Episode 93 – Yazidi Genocide Justice with Natia Navrouzov

Stephanie top left, Janet top right, Natia below

This year marks ten years since the Yazidi genocide, where Islamic State fighters killed, raped and enslaved thousands of Yazidis after seizing parts of Iraq and Syria in 2014.

In the early hours of August 3rd 2014 IS militants launched a coordinated attack and forcibly took over the Sinjar region in northern Iraq, home to the Yazidi people.

In the days and weeks that followed, approximately 12,000 Yazidis were killed or abducted by IS, according to the NGO organisation Yazda and the United Nations. Around 7,000 women and girls were kidnapped, enslaved, usually as sex slaves. Boys were forced to become child soldiers and it is thought five thousand, mostly men were massacred.

An estimated further 250,000  people were displaced and forced to flee to Mount Sinjar, cut off from food, water and medical treatment for days before coalition forces found safe passage for them to Syria.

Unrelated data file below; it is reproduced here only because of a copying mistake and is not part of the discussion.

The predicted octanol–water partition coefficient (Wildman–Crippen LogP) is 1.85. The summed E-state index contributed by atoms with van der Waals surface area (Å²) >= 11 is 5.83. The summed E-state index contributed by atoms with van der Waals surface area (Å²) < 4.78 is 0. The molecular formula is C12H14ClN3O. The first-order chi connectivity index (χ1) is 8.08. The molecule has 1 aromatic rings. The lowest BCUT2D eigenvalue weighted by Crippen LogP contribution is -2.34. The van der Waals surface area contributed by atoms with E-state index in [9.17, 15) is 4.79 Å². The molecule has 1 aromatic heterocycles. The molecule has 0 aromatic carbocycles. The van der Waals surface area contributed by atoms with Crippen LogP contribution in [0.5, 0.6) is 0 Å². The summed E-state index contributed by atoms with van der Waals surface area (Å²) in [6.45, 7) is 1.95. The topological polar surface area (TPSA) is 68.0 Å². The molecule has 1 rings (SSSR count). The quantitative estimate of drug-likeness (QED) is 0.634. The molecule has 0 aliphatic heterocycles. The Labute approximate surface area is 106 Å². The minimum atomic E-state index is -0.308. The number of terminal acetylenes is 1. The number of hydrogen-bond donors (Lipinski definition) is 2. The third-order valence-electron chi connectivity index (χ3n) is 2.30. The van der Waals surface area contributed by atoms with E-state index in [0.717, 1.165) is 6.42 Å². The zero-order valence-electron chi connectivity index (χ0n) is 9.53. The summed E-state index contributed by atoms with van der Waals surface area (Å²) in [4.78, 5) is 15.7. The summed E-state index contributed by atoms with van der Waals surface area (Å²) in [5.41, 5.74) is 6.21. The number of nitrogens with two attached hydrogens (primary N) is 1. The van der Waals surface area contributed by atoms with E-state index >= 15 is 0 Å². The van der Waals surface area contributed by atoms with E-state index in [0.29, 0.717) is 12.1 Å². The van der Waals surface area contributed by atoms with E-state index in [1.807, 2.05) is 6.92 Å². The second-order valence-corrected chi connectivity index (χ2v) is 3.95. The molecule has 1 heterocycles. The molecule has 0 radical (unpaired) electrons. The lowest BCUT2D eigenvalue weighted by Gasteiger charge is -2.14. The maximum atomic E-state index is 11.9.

The exact number of people killed and abducted is unknown and mass graves are still being discovered.

This week we speak to Natia Navrouzov, just appointed Executive Director at Yazda, an NGO representing Yazidis in the efforts at finding legal accountability. We discuss what accountability has been possible in the ten years since the atrocity. The impact and reach of UNITAD, the United Nation’s body to hold Islamic State accountable for their crimes and the possibility of setting up a court to prosecute these international war crimes in Iraq.

In this week’s recommendations, Natia is currently reading and enjoying Collected Stories by Gabriel Garcia Marquez.

It's ten years since the Yazidi genocide. We discuss

This podcast has been produced as part of a partnership with JusticeInfo.net, an independent website in French and English covering justice initiatives in countries dealing with serious violence. It is a media outlet of Fondation Hirondelle, based in Lausanne, Switzerland